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May 19, 2012

Failing in policy ... the Labor Party. Failing in policy … the Labor Party. Photo: AP

LABOR’S failure to establish a public consensus for its most controversial polices has been a significant factor in its decline, more so than the policies themselves, says one of the Liberal Party’s foremost policy experts.

Julian Leeser, the outgoing executive director of the Menzies Research Centre, said good policy would withstand the rapacious 24-hour news cycle so long as a case was made in advance and it was fought for with conviction.

However, he forecast that Tony Abbott, who has about 50 policies ready to go should an election be called, will leave it later than usual before releasing polices because they tend to sink without trace in today’s news cycle.

Mr Leeser has been at the Menzies Research Centre for six years, during which it has become central to Liberal Party policy development at both a sate and federal level.

Soon after Mr Abbott took over the leadership of the Liberal Party, he charged the centre with overseeing policy development.

Mr Leeser is leaving in July to take up a position at the Australian Catholic University and is not ruling out a political career. He narrowly missed preselection for the north shore seat of Bradfield after Brendan Nelson retired and has long been suggested as the successor to Philip Ruddock in Berowra.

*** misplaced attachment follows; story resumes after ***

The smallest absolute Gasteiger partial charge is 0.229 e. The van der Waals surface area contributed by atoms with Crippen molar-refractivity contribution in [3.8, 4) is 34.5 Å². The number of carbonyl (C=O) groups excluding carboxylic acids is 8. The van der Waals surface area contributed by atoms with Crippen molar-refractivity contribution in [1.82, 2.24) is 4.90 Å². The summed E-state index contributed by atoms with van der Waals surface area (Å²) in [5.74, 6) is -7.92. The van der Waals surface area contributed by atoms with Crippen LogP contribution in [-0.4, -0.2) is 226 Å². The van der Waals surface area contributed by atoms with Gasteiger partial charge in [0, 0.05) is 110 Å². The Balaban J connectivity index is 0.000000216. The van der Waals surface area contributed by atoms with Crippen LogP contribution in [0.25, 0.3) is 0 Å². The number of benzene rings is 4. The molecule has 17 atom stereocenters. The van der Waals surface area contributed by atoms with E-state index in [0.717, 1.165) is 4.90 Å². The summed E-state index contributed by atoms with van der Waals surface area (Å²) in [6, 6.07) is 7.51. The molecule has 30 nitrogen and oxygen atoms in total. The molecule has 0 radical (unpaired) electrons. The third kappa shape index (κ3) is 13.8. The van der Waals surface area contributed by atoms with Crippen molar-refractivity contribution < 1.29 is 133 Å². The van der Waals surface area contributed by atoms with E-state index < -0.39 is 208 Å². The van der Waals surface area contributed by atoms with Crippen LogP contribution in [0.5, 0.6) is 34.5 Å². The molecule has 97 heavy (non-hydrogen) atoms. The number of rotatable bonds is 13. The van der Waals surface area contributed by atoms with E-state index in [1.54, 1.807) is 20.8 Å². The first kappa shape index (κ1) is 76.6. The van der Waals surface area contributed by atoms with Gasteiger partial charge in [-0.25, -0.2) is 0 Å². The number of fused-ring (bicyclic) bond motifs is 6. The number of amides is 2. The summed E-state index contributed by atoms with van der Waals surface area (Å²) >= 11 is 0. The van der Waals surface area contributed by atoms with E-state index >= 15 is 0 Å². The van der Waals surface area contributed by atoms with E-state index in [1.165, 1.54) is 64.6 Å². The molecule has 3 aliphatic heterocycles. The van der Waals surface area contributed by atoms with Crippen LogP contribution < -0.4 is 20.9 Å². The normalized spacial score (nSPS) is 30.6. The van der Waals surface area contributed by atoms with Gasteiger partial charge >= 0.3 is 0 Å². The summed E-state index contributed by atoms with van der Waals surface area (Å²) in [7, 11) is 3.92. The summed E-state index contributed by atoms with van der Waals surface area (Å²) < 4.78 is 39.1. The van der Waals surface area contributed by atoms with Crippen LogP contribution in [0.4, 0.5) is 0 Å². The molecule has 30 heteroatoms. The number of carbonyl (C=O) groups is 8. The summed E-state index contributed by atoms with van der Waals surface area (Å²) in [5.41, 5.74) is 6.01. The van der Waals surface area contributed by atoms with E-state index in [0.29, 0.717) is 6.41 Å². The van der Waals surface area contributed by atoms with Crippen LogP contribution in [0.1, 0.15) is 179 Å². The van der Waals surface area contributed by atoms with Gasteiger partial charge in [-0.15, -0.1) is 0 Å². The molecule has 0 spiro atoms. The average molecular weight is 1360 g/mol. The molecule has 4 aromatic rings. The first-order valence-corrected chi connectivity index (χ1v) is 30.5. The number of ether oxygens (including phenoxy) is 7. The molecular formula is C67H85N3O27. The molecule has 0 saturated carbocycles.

In an interview with the Herald, Mr Leeser said one of Labor’s gravest mistakes in government had been the failure to establish a case for and then fight for its policies.

In part, this was due to continuing distractions caused by the hung parliament and leadership tensions.

”Take the Gonski review [into school funding] for instance. That came out and then you had the Rudd challenge,” he said.

He said the deeper problem began when Mr Rudd was leader.

”When John Howard would do a policy announcement, he’d spend the next few weeks driving around the country selling it and talking about it,” he said.

”This doesn’t happen now. They go from one policy announcement to another.

”It makes it difficult for a government to create a proper narrative.”

Mr Leeser said the most egregious example was the mining tax, a key recommendation from the Henry review into taxation commissioned by Mr Rudd.

”They sat on Henry for six months and then suddenly announced the mining tax. People just can’t digest that sort stuff,” he said.

”The process of reform is almost as important as the reform itself. You need to be able to bring the public with you and you need to show the public you’re prepared to take a few hits along the way but that you are on a certain and clear course.”

Mr Leeser said the Coalition had watched and learned and, if elected , would revert to the more traditional style of Mr Howard, Bob Hawke and Paul Keating.

”You define the problem, you explain what the problem has been. If you are going to use experts you think about the terms of reference that will take their views seriously.

”Then you spend a bit of political capital and you give people a chance to understand what’s going to come out of the reforms.”

Mr Leeser said he would like to see more Coalition policy that recognises the need to increase productivity to compensate for the downturn that will come with the ageing population.

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